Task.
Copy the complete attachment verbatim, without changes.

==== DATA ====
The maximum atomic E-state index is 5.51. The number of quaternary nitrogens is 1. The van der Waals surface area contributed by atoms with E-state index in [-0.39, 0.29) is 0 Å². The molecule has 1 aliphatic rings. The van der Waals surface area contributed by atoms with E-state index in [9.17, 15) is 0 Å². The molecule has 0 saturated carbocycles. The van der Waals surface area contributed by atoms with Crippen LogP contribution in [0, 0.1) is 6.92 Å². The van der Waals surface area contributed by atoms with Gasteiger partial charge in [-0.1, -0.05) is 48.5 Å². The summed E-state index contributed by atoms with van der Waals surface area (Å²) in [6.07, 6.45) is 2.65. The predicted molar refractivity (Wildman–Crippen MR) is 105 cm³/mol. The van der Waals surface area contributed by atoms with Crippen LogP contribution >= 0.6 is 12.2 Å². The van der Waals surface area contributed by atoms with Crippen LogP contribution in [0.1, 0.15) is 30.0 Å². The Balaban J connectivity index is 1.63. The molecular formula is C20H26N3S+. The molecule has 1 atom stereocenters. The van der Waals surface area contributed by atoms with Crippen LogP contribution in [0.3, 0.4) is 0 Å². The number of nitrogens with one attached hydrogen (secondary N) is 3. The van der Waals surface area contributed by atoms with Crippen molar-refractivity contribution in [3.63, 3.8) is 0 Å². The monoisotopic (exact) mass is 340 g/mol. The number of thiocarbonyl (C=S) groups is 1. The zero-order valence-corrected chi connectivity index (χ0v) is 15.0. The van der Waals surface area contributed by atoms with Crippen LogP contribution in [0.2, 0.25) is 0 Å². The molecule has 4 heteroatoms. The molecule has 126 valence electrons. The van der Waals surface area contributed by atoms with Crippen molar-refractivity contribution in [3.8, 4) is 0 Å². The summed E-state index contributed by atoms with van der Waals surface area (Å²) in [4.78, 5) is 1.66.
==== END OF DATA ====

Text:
The maximum atomic E-state index is 5.51. The number of quaternary nitrogens is 1. The van der Waals surface area contributed by atoms with E-state index in [-0.39, 0.29) is 0 Å². The molecule has 1 aliphatic rings. The van der Waals surface area contributed by atoms with E-state index in [9.17, 15) is 0 Å². The molecule has 0 saturated carbocycles. The van der Waals surface area contributed by atoms with Crippen LogP contribution in [0, 0.1) is 6.92 Å². The van der Waals surface area contributed by atoms with Gasteiger partial charge in [-0.1, -0.05) is 48.5 Å². The summed E-state index contributed by atoms with van der Waals surface area (Å²) in [6.07, 6.45) is 2.65. The predicted molar refractivity (Wildman–Crippen MR) is 105 cm³/mol. The van der Waals surface area contributed by atoms with Crippen LogP contribution >= 0.6 is 12.2 Å². The van der Waals surface area contributed by atoms with Crippen LogP contribution in [0.1, 0.15) is 30.0 Å². The Balaban J connectivity index is 1.63. The molecular formula is C20H26N3S+. The molecule has 1 atom stereocenters. The van der Waals surface area contributed by atoms with Crippen LogP contribution in [0.3, 0.4) is 0 Å². The number of nitrogens with one attached hydrogen (secondary N) is 3. The van der Waals surface area contributed by atoms with Crippen molar-refractivity contribution in [3.63, 3.8) is 0 Å². The monoisotopic (exact) mass is 340 g/mol. The number of thiocarbonyl (C=S) groups is 1. The zero-order valence-corrected chi connectivity index (χ0v) is 15.0. The van der Waals surface area contributed by atoms with Crippen LogP contribution in [0.2, 0.25) is 0 Å². The molecule has 4 heteroatoms. The molecule has 126 valence electrons. The van der Waals surface area contributed by atoms with Crippen molar-refractivity contribution in [3.8, 4) is 0 Å². The summed E-state index contributed by atoms with van der Waals surface area (Å²) in [4.78, 5) is 1.66.